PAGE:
I wish to thank all of you for the comments you have written. The invitation to rate my posts is proof that people are reading my posts, including moliéristes. It’s a forum, not an arena.
As you know, I was ready to write my book during a forthcoming sabbatical, but I was assigned the preparation of new courses, one of which was Animals in Literature. It took away my sabbatical. I’m not writing my book online, but I am reading Molière and sharing this endeavour with my WordPress colleagues.
I realize that students can get information from my posts and other online sources. That’s fine. They may quote me, acknowledging their source, and posts can be republished. If writing my book proves impossible, I will nevertheless have discussed Molière publicly for a brief period of time and in a manner that introduces Molière to the general public. Quoting Molière in French and English is time consuming, but it is an imperative.
Comedy Scene from Molière by Honoré Daumier (WikiArt.org)
Les Fourberies de Scapin
My Pléiade edition of Molière was published in 1956. It is an old edition that does not contain the lines where Scapin tells Argante that he himself, Argante, will not break Octave’s marriage because he loves his son. However, these lines are part of the editor’s Notes et Variantes. Occasionally, Molière recycled parts of his comedies. These were his. The conversation I quoted is all but repeated in Le Malade imaginaire. The editors of the 1682 edition of the complete works of Molière excluded that part of the conversation. But the Molière 21‘s editors of the Pléiade 2010 edition have re-entered the relevant dialogue in the latest Pléiade edition, which we are using.
In Les Fourberies de Scapin, Molière juxtaposed the power of fathers and a father’s love. This juxtaposition is essential to an understanding of the play. Molière knew that there were forced marriages. Octave barely believes that his father will let him marry Géronte’s daughter Hyacinte. So, Molière also knew that fathers loved their sons and that this love was more powerful than tradition: parents choosing their children’s spouse. Molière used a subtle path, a kind destiny. Our fathers, Argante and Géronte, had chosen to marry their sons to the women their sons love, one of whom, Octave, has already married Hyacinte.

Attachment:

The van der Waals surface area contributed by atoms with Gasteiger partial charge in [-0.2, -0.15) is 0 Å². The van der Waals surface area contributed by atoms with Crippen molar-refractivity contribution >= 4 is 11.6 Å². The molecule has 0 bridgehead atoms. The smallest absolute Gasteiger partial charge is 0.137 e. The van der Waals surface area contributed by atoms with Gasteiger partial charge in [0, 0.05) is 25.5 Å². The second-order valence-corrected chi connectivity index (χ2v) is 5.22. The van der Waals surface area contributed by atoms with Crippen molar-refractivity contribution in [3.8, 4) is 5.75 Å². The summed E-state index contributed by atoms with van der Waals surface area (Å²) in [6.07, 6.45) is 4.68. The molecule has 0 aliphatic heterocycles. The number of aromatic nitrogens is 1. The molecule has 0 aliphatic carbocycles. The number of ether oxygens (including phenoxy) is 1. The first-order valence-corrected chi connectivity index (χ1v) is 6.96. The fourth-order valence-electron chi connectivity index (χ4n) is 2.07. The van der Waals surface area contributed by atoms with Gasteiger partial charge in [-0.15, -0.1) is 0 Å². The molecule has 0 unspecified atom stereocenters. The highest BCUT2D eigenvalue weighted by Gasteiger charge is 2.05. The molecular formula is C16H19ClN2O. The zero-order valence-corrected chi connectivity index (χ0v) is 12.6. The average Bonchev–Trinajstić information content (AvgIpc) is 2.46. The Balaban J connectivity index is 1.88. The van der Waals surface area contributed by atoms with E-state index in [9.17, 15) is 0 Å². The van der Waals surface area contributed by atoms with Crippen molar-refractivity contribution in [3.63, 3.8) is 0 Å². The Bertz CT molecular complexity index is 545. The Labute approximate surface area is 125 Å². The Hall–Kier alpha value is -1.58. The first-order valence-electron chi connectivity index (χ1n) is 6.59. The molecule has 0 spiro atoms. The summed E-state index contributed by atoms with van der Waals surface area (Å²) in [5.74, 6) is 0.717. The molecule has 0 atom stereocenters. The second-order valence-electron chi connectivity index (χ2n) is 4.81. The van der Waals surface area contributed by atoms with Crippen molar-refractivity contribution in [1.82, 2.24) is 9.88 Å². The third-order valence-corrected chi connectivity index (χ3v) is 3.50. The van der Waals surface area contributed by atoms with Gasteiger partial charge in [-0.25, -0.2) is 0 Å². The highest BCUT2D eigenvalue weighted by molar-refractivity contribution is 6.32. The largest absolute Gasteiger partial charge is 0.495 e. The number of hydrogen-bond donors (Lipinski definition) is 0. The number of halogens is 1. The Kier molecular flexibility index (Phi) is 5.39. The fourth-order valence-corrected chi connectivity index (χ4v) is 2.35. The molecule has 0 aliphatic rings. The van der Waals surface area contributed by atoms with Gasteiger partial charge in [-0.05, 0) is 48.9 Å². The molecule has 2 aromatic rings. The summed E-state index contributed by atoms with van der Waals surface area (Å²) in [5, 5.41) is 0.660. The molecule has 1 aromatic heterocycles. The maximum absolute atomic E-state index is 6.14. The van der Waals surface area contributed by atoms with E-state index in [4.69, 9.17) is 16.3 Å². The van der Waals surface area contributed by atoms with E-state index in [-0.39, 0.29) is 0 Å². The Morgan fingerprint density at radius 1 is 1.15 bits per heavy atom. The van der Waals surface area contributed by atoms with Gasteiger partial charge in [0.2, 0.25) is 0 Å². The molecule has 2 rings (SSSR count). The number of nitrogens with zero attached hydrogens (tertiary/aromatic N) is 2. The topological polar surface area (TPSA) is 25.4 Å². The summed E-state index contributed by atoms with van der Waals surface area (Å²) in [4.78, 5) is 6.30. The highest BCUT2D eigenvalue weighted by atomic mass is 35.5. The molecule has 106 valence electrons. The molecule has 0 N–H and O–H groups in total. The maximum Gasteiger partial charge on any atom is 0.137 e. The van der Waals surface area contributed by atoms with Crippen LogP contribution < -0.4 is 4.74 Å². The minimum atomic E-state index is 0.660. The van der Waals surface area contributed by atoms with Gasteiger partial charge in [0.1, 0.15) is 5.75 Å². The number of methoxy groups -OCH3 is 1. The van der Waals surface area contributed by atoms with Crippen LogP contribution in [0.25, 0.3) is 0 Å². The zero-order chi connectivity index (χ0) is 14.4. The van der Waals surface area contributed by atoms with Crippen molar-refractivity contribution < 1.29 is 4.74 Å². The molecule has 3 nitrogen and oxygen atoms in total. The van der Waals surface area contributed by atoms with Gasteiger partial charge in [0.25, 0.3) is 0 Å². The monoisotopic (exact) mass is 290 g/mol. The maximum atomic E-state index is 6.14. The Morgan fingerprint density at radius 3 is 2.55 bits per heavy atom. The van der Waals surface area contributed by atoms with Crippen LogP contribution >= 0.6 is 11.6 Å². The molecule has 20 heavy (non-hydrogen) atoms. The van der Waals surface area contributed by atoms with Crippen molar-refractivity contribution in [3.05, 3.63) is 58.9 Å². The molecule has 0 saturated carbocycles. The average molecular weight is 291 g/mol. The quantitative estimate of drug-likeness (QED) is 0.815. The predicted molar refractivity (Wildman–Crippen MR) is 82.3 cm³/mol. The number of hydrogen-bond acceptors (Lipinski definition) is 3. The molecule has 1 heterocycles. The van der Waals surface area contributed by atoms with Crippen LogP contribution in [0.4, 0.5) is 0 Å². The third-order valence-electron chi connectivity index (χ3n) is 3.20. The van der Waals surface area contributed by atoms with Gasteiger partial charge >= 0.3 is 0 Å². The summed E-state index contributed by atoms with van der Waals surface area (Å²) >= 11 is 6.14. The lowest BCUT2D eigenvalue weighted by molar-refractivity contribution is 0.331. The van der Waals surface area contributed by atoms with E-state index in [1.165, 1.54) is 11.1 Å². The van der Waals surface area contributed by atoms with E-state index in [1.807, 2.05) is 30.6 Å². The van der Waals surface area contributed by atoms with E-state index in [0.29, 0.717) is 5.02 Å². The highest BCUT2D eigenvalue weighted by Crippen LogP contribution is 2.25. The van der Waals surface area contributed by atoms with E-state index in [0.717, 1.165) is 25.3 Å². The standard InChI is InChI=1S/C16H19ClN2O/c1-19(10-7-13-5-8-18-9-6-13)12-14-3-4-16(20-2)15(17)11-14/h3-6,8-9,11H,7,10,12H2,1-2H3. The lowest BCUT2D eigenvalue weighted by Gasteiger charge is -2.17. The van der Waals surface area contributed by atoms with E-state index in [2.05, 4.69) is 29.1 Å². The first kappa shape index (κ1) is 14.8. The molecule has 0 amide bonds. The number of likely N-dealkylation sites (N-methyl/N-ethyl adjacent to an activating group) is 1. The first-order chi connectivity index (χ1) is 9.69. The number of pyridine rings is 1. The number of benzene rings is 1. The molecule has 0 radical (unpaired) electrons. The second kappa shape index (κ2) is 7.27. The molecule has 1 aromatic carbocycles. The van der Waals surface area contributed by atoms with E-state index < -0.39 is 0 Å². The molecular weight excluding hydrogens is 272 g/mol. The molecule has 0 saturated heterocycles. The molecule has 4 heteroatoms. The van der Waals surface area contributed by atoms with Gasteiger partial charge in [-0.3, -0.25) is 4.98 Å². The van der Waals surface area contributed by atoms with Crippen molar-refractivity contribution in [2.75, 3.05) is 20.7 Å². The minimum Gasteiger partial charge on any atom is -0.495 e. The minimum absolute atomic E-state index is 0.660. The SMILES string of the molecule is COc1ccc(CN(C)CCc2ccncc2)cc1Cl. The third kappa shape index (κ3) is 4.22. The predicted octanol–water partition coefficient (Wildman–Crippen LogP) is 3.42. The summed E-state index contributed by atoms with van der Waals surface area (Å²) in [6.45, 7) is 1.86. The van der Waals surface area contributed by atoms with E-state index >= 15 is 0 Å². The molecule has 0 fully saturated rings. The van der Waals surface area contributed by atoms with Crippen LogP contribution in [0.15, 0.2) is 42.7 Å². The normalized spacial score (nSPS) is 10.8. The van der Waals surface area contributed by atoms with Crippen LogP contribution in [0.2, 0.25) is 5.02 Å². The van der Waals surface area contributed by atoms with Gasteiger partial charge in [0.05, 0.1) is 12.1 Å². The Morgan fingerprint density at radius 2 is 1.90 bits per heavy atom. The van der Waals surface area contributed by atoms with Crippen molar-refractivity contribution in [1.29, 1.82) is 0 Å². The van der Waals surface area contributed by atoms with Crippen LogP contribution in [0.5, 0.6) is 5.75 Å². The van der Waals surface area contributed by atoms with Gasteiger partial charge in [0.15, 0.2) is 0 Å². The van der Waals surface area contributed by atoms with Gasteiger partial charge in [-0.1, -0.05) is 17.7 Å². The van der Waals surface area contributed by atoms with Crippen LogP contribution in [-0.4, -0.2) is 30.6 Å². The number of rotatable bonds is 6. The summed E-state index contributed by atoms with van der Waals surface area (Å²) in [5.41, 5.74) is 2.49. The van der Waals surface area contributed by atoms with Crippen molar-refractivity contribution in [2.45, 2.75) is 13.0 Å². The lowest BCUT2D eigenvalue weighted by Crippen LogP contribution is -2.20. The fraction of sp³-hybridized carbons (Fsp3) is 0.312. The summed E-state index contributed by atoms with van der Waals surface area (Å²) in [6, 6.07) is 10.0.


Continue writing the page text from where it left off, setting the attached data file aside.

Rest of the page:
Scapin and the innamorati
Scapin is a zanni, a valet in the service of Octave and, by the same token, in the service of the innamorati, the young couple(s). In the eighteenth century zanni became more daring. Beaumarchais wrote the Figaro Trilogy. His Marriage of Figaro would inspire Mozart and Lorenzo Da Ponte. It was transformed into a beloved opera: Le nozze di Figaro (K. 492, 1786). As well, Antoine Watteau painted ethereal fêtes galantes that are inextricably associated to the commedia dell’arte. Pierrot emerges: the sad clown.
More importantly, how does one cease discussing love? Love is une constante. Le Roman de la Rose was an apex in the treatment of courtly love. The eighteenth century also brought Marivaux. His play, Le Jeu de l’amour et du hasard, was performed by the Comédie-Italienne, on 23 January 1730. We need also mention Mozart/Da Ponte’s Così fan tutte, ossia La scuola degli amanti (K. 588, 1790), a charming love story. It is rooted in the Decameron.
Our next play is Molière’s Psyché, which he wrote in collaboration with the legendary Pierre Corneille. It is a tragi-comédie in verse and a tragédie-ballet. Its composer is Jean-Baptiste Lully and its choreographer, Pierre Beauchamp. Psyché was first performed at the Théâtre des Tuileries, on 17 January 1671.
I wrote posts on 2nd century Apuleius’ Golden Ass. It contains the Tale of Cupid and Psyche, a “digression.” Apuleius had read Ovid’s (20 March 43 BCE – 17/18 CE) Metamorphoses, an extremely influential work. Transformations have long fascinated human beings. Icarus wanted to fly. In 1886, Robert Louis Stevenson published The Strange Case of Dr Jekyll and Mr Hyde and, in 1915, Franz Kafka published The Metamorphosis. We do have the loup garou (the werewolf).
Psyche is a mythical figure.
Sources and Resources
Love to everyone 💕
Soave sia il vento (May the wind blow gently…)
Susan Chilcott (Fiordiligi) & Susan Graham (Dorabella)
Mozart Così fan tutte
© Micheline Walker
1 September 2019